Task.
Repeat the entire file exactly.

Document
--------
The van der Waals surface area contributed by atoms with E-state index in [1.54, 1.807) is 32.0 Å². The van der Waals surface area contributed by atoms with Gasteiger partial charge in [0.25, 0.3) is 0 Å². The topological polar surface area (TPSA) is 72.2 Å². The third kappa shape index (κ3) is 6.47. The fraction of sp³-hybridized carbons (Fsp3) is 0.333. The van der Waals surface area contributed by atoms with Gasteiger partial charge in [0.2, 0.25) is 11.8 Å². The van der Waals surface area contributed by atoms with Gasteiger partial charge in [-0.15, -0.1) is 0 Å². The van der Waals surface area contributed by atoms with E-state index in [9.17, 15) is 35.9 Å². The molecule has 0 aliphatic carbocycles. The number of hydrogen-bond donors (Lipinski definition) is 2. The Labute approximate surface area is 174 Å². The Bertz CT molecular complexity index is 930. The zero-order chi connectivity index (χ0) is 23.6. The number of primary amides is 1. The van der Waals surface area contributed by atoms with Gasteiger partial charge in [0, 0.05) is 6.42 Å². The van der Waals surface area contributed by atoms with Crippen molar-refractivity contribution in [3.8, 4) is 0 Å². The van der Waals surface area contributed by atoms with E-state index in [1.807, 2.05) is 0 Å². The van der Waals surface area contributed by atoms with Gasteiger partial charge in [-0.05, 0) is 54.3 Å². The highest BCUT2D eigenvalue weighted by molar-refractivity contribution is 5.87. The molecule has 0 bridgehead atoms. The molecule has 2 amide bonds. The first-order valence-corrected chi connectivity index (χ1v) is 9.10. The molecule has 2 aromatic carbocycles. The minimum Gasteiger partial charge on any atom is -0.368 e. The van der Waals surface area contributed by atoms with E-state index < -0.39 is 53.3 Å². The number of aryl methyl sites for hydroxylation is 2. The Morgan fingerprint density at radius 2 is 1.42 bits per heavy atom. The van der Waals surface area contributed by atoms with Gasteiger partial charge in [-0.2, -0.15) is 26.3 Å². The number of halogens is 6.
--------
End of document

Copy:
The van der Waals surface area contributed by atoms with E-state index in [1.54, 1.807) is 32.0 Å². The van der Waals surface area contributed by atoms with Gasteiger partial charge in [0.25, 0.3) is 0 Å². The topological polar surface area (TPSA) is 72.2 Å². The third kappa shape index (κ3) is 6.47. The fraction of sp³-hybridized carbons (Fsp3) is 0.333. The van der Waals surface area contributed by atoms with Gasteiger partial charge in [0.2, 0.25) is 11.8 Å². The van der Waals surface area contributed by atoms with Gasteiger partial charge in [-0.15, -0.1) is 0 Å². The van der Waals surface area contributed by atoms with E-state index in [9.17, 15) is 35.9 Å². The molecule has 0 aliphatic carbocycles. The number of hydrogen-bond donors (Lipinski definition) is 2. The Labute approximate surface area is 174 Å². The Bertz CT molecular complexity index is 930. The zero-order chi connectivity index (χ0) is 23.6. The number of primary amides is 1. The van der Waals surface area contributed by atoms with Gasteiger partial charge in [0, 0.05) is 6.42 Å². The van der Waals surface area contributed by atoms with Crippen molar-refractivity contribution in [3.8, 4) is 0 Å². The van der Waals surface area contributed by atoms with E-state index in [1.807, 2.05) is 0 Å². The van der Waals surface area contributed by atoms with Gasteiger partial charge in [-0.05, 0) is 54.3 Å². The highest BCUT2D eigenvalue weighted by molar-refractivity contribution is 5.87. The molecule has 0 bridgehead atoms. The molecule has 2 amide bonds. The first-order valence-corrected chi connectivity index (χ1v) is 9.10. The molecule has 2 aromatic carbocycles. The minimum Gasteiger partial charge on any atom is -0.368 e. The van der Waals surface area contributed by atoms with E-state index < -0.39 is 53.3 Å². The number of aryl methyl sites for hydroxylation is 2. The Morgan fingerprint density at radius 2 is 1.42 bits per heavy atom. The van der Waals surface area contributed by atoms with Gasteiger partial charge in [-0.2, -0.15) is 26.3 Å². The number of halogens is 6.